Model Community-Based Treatment Program Reduces Hospitalization and Jail Time Among People with Mental Illness and Substance Abuse

Establishing a forensic psychiatry clinic and transitional housing for people with chronic mental illness and chemical abuse

Project Link, directed by Steven Lamberti, MD, is a consortium of six community service organizations in Monroe County, N.Y., working to reduce repeated hospitalizations and incarcerations among a population of clients with the dual diagnoses of severe mental illness and substance abuse. The lead agency is the University of Rochester Strong Ties Community Support Program.

From August 1997 to July 2002, Project Link established a Mobile Treatment Team, which treated 83 patients during the funding period, and a Mental Illness and Chemical Abuse (MICA) Treatment Residence, which treated 41 of those patients.

The project was part of the Robert Wood Johnson Foundation Local Funding Partnerships (LFP) program. LFP is a national matching-grant program that seeks to stimulate innovative, community-based projects to improve the health and health care of underserved and vulnerable populations.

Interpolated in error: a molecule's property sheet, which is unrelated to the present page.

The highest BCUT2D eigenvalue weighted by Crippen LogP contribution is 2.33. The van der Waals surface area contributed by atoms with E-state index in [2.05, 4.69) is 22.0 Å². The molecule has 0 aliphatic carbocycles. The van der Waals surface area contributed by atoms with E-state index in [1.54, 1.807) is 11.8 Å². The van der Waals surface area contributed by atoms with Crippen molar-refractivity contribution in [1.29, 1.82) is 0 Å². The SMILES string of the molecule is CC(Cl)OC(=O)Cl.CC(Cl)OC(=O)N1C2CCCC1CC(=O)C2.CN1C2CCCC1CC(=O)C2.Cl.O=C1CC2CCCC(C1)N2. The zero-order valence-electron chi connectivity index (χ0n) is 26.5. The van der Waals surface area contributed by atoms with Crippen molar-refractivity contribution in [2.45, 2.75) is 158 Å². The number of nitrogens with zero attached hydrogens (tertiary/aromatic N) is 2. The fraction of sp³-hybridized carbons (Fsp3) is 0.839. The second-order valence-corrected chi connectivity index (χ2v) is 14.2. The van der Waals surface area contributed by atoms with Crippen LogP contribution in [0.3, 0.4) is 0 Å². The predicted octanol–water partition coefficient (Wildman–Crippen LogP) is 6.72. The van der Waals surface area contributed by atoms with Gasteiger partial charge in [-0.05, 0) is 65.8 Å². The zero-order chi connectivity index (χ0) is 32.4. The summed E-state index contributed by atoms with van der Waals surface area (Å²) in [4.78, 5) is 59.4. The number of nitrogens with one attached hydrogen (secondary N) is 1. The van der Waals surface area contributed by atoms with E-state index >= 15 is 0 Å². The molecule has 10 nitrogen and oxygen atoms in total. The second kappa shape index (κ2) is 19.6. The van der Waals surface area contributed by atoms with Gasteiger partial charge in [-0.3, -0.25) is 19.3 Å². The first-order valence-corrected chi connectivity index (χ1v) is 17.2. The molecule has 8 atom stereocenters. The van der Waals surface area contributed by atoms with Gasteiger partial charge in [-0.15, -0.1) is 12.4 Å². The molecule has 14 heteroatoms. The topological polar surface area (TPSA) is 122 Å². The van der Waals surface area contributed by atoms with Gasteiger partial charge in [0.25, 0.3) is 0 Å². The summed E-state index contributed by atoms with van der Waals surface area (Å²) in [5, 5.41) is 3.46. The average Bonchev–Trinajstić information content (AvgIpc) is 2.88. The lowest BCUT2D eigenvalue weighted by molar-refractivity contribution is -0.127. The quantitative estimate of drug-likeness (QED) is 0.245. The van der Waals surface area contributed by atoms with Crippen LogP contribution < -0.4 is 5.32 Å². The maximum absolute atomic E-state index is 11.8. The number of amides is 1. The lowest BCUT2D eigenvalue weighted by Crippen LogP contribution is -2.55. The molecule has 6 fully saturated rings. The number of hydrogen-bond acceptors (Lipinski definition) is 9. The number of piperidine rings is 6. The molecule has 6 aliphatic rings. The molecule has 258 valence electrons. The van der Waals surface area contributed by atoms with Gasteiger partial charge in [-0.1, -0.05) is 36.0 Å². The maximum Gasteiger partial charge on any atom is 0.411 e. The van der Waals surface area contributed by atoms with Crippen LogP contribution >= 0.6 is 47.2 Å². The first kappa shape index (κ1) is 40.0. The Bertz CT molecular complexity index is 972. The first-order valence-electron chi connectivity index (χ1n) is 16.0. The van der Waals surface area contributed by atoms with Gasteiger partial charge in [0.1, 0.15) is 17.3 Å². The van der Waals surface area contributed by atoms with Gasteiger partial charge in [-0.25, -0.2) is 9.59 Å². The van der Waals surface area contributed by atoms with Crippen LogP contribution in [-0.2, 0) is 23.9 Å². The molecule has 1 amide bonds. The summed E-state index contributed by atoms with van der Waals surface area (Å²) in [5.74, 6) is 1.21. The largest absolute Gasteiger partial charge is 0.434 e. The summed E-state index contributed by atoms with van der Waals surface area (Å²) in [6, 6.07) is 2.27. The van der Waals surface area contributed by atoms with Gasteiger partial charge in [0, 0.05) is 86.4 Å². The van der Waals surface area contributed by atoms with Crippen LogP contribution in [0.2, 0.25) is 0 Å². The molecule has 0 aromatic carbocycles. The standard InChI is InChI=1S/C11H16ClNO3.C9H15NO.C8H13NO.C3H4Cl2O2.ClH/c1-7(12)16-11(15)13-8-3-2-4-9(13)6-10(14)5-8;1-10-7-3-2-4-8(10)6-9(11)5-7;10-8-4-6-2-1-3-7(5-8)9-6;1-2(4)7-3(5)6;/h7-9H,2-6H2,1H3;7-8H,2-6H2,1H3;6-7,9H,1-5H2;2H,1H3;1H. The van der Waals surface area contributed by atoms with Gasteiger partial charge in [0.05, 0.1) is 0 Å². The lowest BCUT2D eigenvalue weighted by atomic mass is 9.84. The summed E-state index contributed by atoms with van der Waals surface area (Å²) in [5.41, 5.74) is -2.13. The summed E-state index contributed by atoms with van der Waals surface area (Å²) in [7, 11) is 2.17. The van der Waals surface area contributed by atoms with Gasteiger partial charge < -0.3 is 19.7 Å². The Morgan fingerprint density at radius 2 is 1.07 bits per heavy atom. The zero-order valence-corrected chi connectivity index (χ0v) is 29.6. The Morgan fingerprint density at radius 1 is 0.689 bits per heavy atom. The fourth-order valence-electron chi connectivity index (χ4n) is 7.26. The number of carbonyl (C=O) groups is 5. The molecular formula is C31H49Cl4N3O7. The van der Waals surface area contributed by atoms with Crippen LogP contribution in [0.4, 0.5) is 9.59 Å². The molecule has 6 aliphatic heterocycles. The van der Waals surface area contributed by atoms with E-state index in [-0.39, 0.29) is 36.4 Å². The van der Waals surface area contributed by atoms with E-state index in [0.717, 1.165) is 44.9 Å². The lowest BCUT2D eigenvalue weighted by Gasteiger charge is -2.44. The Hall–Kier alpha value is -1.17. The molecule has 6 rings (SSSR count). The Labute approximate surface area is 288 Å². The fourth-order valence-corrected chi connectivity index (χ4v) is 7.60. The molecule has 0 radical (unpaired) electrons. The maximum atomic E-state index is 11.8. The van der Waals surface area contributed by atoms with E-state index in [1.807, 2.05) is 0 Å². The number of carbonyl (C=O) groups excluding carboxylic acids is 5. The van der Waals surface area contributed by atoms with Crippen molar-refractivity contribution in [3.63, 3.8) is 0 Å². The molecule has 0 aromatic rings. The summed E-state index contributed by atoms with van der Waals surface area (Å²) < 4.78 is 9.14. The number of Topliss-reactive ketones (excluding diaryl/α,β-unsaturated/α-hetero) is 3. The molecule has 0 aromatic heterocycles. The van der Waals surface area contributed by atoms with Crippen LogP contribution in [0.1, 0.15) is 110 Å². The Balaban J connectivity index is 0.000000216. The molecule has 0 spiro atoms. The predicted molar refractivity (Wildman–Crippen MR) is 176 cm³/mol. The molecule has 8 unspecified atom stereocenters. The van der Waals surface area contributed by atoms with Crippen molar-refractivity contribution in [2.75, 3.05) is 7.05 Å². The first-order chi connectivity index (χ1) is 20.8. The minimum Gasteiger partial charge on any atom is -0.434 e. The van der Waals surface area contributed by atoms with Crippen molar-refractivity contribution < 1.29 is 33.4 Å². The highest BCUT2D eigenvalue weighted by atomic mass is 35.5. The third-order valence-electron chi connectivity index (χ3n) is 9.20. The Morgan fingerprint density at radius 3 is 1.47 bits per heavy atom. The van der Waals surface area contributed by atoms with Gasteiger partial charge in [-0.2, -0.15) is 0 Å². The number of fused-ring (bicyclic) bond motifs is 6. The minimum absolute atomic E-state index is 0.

Key Findings: Project Link staff conducted an evaluation of the program by studying a subgroup of 44 clients who had completed one full year in Project Link. It found:

  • A mean reduction in yearly hospital days per client to 88 days from 114.
  • A mean reduction in yearly jail days per client to 45 days from 104 days.
  • An average reduction in direct service and residential costs per client to $34,360 after a year of enrollment in Project Link from $73,878 in the year before Project Link.